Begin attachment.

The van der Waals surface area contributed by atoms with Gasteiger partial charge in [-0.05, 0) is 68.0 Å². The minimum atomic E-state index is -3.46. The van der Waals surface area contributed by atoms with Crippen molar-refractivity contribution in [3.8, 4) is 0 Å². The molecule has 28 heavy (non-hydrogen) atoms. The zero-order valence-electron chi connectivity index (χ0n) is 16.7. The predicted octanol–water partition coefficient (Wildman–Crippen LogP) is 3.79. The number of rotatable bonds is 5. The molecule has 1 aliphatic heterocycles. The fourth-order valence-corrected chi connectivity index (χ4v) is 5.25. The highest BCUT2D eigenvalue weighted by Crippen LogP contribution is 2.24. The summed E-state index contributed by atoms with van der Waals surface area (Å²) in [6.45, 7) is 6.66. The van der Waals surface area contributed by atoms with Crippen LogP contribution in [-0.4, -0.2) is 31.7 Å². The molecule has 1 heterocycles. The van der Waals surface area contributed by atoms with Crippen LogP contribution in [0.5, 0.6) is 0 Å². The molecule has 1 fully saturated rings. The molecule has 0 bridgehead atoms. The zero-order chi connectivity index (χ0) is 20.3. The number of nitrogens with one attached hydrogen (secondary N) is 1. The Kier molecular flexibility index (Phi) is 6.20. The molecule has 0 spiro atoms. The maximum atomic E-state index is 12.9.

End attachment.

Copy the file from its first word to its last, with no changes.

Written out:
The van der Waals surface area contributed by atoms with Gasteiger partial charge in [-0.05, 0) is 68.0 Å². The minimum atomic E-state index is -3.46. The van der Waals surface area contributed by atoms with Crippen molar-refractivity contribution in [3.8, 4) is 0 Å². The molecule has 28 heavy (non-hydrogen) atoms. The zero-order valence-electron chi connectivity index (χ0n) is 16.7. The predicted octanol–water partition coefficient (Wildman–Crippen LogP) is 3.79. The number of rotatable bonds is 5. The molecule has 1 aliphatic heterocycles. The fourth-order valence-corrected chi connectivity index (χ4v) is 5.25. The highest BCUT2D eigenvalue weighted by Crippen LogP contribution is 2.24. The summed E-state index contributed by atoms with van der Waals surface area (Å²) in [6.45, 7) is 6.66. The van der Waals surface area contributed by atoms with Crippen LogP contribution in [-0.4, -0.2) is 31.7 Å². The molecule has 1 heterocycles. The van der Waals surface area contributed by atoms with Crippen LogP contribution in [0.5, 0.6) is 0 Å². The molecule has 1 fully saturated rings. The molecule has 0 bridgehead atoms. The zero-order chi connectivity index (χ0) is 20.3. The number of nitrogens with one attached hydrogen (secondary N) is 1. The Kier molecular flexibility index (Phi) is 6.20. The molecule has 0 spiro atoms. The maximum atomic E-state index is 12.9.